Let’s check in on our Exchange Traded Fund (ETF). Everyone remember what that is? In a previous blog I mentioned the fact that I only invested five dollars in my ETF. This is my first time investing and I wanted to take it slow as I learn. I invested in the “Do The Right Thing” ETF through Stash, because it fit my Wallet Agenda. But as I’ve mentioned before, sometimes the values of our Wallet Agenda will get in the way of higher earnings. My Stash account is set to auto-invest five dollars every week. I currently have 30 dollars invested into “Do The Right Thing,” and the value of my portfolio is about the same amount. This means that I didn’t make any gains but I didn’t lose any money either.

You may be wondering why didn’t I invest in riskier ETFs  with the possibility of higher rewards investments. This was my thinking: When you set up a Stash profile, it initially tailors the offerings to things you would find interesting and be most likely to invest in. For me this meant a lot of ETFs with U.S. government bonds or banks. Bonds and loans are fairly safe investments where your money can stay put,  grow over time, and the risk of failure is lower. For me, though, part of my Wallet Agenda is to stay away from bonds, loans, and banks – so the ETF options I had weren’t viable.


Wallet Agenda Inspired Lessons

I know that Stash has some great offerings around social media and things like safe water, but unfortunately they were unavailable based on my profile settings. All’s not lost though, there were many lessons in my first investment experience. Investing is different for everyone and for me, it is important  to know that my investment choice falls in line with my Wallet Agenda. For others whose Wallet Agendas may be more flexible, taking investment risks may rank higher.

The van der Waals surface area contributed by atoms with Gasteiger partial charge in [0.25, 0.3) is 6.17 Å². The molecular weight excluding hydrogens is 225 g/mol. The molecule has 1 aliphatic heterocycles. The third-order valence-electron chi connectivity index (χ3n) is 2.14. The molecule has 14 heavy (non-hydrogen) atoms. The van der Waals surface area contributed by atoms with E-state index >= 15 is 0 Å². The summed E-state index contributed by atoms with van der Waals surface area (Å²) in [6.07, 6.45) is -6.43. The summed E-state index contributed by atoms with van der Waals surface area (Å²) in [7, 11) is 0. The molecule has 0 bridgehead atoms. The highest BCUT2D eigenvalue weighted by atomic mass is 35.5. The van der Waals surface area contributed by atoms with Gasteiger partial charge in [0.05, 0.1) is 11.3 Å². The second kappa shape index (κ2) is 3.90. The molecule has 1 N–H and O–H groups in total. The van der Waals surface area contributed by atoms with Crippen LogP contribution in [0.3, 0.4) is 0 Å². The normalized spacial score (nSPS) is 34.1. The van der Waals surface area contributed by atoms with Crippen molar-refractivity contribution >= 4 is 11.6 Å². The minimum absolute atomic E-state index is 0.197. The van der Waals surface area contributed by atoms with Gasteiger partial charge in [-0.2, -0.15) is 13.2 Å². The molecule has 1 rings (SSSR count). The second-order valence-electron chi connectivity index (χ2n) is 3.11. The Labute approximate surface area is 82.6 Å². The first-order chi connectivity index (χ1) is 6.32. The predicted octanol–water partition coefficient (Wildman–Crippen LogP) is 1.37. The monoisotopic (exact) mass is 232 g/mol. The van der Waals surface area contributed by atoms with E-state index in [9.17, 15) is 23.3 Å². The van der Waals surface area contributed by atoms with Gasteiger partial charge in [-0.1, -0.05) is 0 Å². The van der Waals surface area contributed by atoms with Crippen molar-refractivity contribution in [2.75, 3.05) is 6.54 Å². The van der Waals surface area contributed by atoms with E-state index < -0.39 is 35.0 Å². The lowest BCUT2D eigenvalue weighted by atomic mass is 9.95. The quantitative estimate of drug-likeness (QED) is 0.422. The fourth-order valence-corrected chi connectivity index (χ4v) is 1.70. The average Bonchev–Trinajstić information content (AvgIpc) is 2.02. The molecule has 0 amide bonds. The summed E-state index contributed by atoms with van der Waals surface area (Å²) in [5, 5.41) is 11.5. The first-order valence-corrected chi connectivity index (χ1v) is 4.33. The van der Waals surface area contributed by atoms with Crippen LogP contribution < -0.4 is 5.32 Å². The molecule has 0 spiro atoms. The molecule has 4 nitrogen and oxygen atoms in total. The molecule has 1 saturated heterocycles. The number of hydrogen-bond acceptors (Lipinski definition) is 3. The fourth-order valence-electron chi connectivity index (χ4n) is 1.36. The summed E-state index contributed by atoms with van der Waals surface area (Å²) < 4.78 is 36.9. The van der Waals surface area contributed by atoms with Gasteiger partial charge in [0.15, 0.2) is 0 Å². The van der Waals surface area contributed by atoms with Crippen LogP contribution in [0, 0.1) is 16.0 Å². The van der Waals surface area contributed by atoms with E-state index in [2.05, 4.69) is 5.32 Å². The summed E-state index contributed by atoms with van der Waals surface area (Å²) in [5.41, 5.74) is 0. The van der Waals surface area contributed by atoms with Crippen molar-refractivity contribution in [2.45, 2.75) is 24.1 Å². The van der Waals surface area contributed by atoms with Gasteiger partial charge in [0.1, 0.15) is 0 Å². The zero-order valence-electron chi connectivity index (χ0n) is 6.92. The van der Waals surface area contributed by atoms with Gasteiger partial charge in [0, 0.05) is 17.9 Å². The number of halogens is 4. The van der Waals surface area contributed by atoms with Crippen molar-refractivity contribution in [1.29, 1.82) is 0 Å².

Another lesson I learned is that when it comes to investing, diversification is important. If you want to have options available, make sure you’re open to different types of ETF. Because this was my first experience in investing, I really limited my options by setting such a low-risk profile. The most important lesson I learned is that there is in-powerment in trying something new. All in all, I feel like I nav.ed my first investment experience #likeaboss. I went from being petrified of all things investment to having my own brokerage account and making analytical decisions on where I want my money! Say what? Awesome.

 We all have the power to improve our financial literacy and grow our wealth simply by trying new and different financial investment opportunities. The truth is, 80 percent of women avoid talking about their finances. But guess what? I’m going to be talking about my beginners investment experience with all of my friends, because sharing what I learned during the process will help make us all smarter, stronger, and more confident investors – it’s a win-win!  


Image credit: Mirjana Jesic


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